The Gulf Centre for Human Rights (GCHR) is an independent, non-profit and non-governmental organisation that works to provide support and protection to human rights defenders (including independent journalists, bloggers, lawyers, etc.) in the Gulf region and its neighbouring countries by promoting freedom of expression, association and peaceful assembly. This post was originally published on December 10, 2014, and an edited version is republished on Global Voices with permission.
On International Human Rights Day, the Gulf Centre for Human Rights (GCHR) paid tribute to the courage of women human rights defenders across the Gulf region and its neighbouring countries. The region is not hospitable to human rights defenders in general and women are even more at risk in some of the most dangerous countries in the world to speak your mind, such as Iraq, where a critical comment can get you killed; or Syria, where being a human rights defender means risking your life and liberty; or Bahrain, where tearing a photo of the king could land you in jail for seven years; or Saudi Arabia, where women have been arrested for trying to drive; or Iran, where protesting about acid attacks on women will incur punishment.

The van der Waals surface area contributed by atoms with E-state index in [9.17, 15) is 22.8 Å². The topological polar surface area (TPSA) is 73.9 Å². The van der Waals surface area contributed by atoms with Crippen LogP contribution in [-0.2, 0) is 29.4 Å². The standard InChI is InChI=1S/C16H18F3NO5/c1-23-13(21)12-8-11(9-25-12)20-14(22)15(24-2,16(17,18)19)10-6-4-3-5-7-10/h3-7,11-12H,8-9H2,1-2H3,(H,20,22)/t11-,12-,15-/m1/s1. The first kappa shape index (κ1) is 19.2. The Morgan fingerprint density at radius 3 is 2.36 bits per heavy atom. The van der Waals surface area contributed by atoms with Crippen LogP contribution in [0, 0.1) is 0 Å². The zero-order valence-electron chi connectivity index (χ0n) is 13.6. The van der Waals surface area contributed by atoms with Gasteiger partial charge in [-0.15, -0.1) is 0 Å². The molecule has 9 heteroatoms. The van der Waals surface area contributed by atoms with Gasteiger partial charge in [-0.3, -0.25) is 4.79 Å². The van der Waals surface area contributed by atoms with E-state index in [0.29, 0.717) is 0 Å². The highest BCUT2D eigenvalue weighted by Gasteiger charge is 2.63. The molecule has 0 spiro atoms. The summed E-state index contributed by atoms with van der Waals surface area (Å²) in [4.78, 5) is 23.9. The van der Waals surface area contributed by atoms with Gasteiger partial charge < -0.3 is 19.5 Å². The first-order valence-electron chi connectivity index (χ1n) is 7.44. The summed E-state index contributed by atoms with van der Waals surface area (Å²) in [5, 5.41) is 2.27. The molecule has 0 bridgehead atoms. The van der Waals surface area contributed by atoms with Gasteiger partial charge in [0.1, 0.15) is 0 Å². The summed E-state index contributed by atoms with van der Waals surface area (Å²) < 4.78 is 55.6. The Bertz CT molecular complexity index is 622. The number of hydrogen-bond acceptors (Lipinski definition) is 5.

The crisis in Iraq and Syria has made the wider Gulf region more unstable and the situation of women human rights defenders even more dangerous, particularly with the rise of the Islamic state group known as ISIS. As ISIS has spread across Iraq and Syria, women have been murdered or even enslaved.